It's really too bad that my family isn't crazy about seedy raspberries and olallieberries. Sigh. I'll have to eat it allll by myyyyyself. ;)

to shuna: you, i like. :D

Help !
I am trying to create 50 small chicken pot pies and I can't easily get the pie dough into a small ( 3" )pie tin. We are going camping and I want to feed 45 people a special treat. I plan on using an America's Test Kitchen recipe for the filling and I had hoped to preform and freeze the shells before we leave town. I am hoping for a technique that will make the dough more flexible.

I have done a test run and the end result was o-k but the dough kept cracking when I tried to fit it down inside the tin. Our R-V ovens are not large or predictable which limits my choices. I do not plan on a top crust. I am planning on prebaking the bottom crust during the early part of the day and filling it with a hot mixture at the last moment. So if anyone can help me out I would appreciate it and would happily share with them any pies that are left over.

P.S. I am used to handling pie dough but only seasonally ( My job is making the pies during the Holidays )

Thank You
Tim (Papa)

Hello Tim,

This is a complex question. If you want your dough to be more flexible, add a smidge more fat. But also know this: it will make the dough more delicate and will need a higher heat oven to blind bake.

When dough comes to room temp. it becomes more pliable. If you freeze little circles, take them out a few at a time and "warm them up" slightly between both hands before forming them into their vessels.

The "tighter" your dough is, = the less fat to flour ratio, the more it might shrink in the little pie plate.

But it sounds like you need a dough that can be a little "abused" since your surroundings are posing great challenges.

You may also add an egg or an egg yolk to some doughs to make them more pliable and a little bit hardier.

I hope these hints help.

Are those people worth it? Or better yet: Do they know how LUCKY they are??!!

Best of luck!

Hi Shuna. I also thank you for the wonderful detail to pie crust making. I used to make wonderful pie crust, but somehow that talent got lost along the way. So now, I search for what I'm doing wrong. A butter pie crust sounds wonderful but I was wondering. I have never used shortening, not sure why not, but now that you've given your take on it, it's highly unlikely I'll ever try it!! What I normally use is lard. It's what my mom has always used and of course, passed down to me. Like I said, I used to make wonderful pie crust, but not now. Would you know the difference between the lard and butter and I suppose 20 - 25 years ago.. they made lard different so products turned out different?? I'm guessing the butter would make a lighter crust, which certainly sounds good. My husband is a pie freak, a depressed pie freak since he married me and I have given up on pie crust!! Maybe you can rescue us both!! Thanks Shuna!!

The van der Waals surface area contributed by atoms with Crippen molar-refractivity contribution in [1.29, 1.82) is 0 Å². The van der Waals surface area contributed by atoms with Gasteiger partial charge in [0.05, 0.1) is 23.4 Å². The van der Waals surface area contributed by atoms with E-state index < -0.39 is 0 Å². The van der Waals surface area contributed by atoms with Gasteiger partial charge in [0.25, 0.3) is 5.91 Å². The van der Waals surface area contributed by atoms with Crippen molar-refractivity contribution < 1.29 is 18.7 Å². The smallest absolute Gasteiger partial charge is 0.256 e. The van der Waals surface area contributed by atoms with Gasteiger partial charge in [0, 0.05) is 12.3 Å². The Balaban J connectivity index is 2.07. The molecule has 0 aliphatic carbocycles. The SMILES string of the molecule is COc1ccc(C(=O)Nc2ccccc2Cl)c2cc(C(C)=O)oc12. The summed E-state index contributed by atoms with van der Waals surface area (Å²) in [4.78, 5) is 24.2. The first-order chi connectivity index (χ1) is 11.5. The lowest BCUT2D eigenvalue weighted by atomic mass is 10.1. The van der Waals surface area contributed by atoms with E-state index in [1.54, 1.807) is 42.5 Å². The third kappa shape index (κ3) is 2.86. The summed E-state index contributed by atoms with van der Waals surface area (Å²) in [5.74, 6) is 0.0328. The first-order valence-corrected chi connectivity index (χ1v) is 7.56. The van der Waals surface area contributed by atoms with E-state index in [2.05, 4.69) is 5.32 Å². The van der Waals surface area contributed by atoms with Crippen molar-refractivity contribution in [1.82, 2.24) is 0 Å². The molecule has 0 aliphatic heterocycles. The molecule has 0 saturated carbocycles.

Shuna - many thanks for your amazing PIE post! I love the Baker's Dozen book. You are an inspiration to all of us who love to bake. Happy Baking, always!

Prob a few years late on the comments.... but man!!! Am I motivated in making a pie now or what...!!! I will and you will read it in my blog soon. Thanks for the instructions...

I so love your blog.
And now I'm inspired. Pie dough in SoCal in August? Why the hell not give it a try? Audacious.

Pie makes me happy too, fruit pies especially. I love the way you brought the whole doughy issue together. Just felt like I've been to pie school, and have a sense of clarity in my mind now. Big thank you!!

Wow, thank you thank you! Your recipe is 10X better than the one I've been using for over a decade. Your instructions were wonderfully detailed. I just taught six 12 yr olds how to make this pie dough and they all had mini pot pie sized pies done to perfection by the end of the night. Thanks again!

I must have missed this post; I've been looking for a good step-by-step guide for making the pie crusts and this looks like it's worth a try. Thanks much!

I am making your pie crust at 1am the night before Thanksgiving. I just baked small bit to test it first. I only have so much filling and am snowed in. All I can say is: Who needs turkey?!
This is an amazing pie crust - and it is only the third time I have tried to make crust. I don't have a processor so I did it by hand with a fork. It is really one of the best new things I have made at home in a long time.

The comments to this entry are closed.


  • eggbeater

Find Me Elsewhere ~

Chef Resource

  • Chef & Restaurant Database

Eggbeater Archives